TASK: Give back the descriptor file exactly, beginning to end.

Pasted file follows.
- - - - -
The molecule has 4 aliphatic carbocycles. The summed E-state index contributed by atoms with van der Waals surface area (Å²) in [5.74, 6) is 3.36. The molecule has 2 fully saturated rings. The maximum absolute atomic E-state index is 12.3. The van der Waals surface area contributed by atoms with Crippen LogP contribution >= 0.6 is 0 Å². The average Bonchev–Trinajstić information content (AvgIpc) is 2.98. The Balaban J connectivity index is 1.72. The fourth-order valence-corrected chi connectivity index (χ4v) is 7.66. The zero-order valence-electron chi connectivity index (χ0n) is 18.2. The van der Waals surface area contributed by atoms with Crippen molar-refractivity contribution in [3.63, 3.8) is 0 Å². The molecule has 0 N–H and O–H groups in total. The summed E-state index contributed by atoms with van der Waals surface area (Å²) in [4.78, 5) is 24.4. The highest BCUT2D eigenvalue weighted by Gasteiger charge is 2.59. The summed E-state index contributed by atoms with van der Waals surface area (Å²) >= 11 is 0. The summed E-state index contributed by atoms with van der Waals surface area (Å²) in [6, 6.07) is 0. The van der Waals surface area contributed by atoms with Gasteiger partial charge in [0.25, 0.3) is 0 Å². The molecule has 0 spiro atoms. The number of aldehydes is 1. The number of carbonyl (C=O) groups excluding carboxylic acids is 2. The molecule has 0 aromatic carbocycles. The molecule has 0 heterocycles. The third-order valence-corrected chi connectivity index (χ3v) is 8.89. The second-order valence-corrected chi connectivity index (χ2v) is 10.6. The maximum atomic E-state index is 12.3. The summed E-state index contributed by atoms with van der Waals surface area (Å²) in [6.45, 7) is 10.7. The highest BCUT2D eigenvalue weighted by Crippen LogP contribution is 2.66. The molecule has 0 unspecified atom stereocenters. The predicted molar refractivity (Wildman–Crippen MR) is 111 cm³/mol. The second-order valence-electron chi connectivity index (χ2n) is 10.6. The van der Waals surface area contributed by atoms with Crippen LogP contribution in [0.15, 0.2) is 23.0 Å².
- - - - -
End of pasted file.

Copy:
The molecule has 4 aliphatic carbocycles. The summed E-state index contributed by atoms with van der Waals surface area (Å²) in [5.74, 6) is 3.36. The molecule has 2 fully saturated rings. The maximum absolute atomic E-state index is 12.3. The van der Waals surface area contributed by atoms with Crippen LogP contribution >= 0.6 is 0 Å². The average Bonchev–Trinajstić information content (AvgIpc) is 2.98. The Balaban J connectivity index is 1.72. The fourth-order valence-corrected chi connectivity index (χ4v) is 7.66. The zero-order valence-electron chi connectivity index (χ0n) is 18.2. The van der Waals surface area contributed by atoms with Crippen molar-refractivity contribution in [3.63, 3.8) is 0 Å². The molecule has 0 N–H and O–H groups in total. The summed E-state index contributed by atoms with van der Waals surface area (Å²) in [4.78, 5) is 24.4. The highest BCUT2D eigenvalue weighted by Gasteiger charge is 2.59. The summed E-state index contributed by atoms with van der Waals surface area (Å²) >= 11 is 0. The summed E-state index contributed by atoms with van der Waals surface area (Å²) in [6, 6.07) is 0. The van der Waals surface area contributed by atoms with Gasteiger partial charge in [0.25, 0.3) is 0 Å². The molecule has 0 spiro atoms. The number of aldehydes is 1. The number of carbonyl (C=O) groups excluding carboxylic acids is 2. The molecule has 0 aromatic carbocycles. The molecule has 0 heterocycles. The third-order valence-corrected chi connectivity index (χ3v) is 8.89. The second-order valence-corrected chi connectivity index (χ2v) is 10.6. The maximum atomic E-state index is 12.3. The summed E-state index contributed by atoms with van der Waals surface area (Å²) in [6.45, 7) is 10.7. The highest BCUT2D eigenvalue weighted by Crippen LogP contribution is 2.66. The molecule has 0 unspecified atom stereocenters. The predicted molar refractivity (Wildman–Crippen MR) is 111 cm³/mol. The second-order valence-electron chi connectivity index (χ2n) is 10.6. The van der Waals surface area contributed by atoms with Crippen LogP contribution in [0.15, 0.2) is 23.0 Å².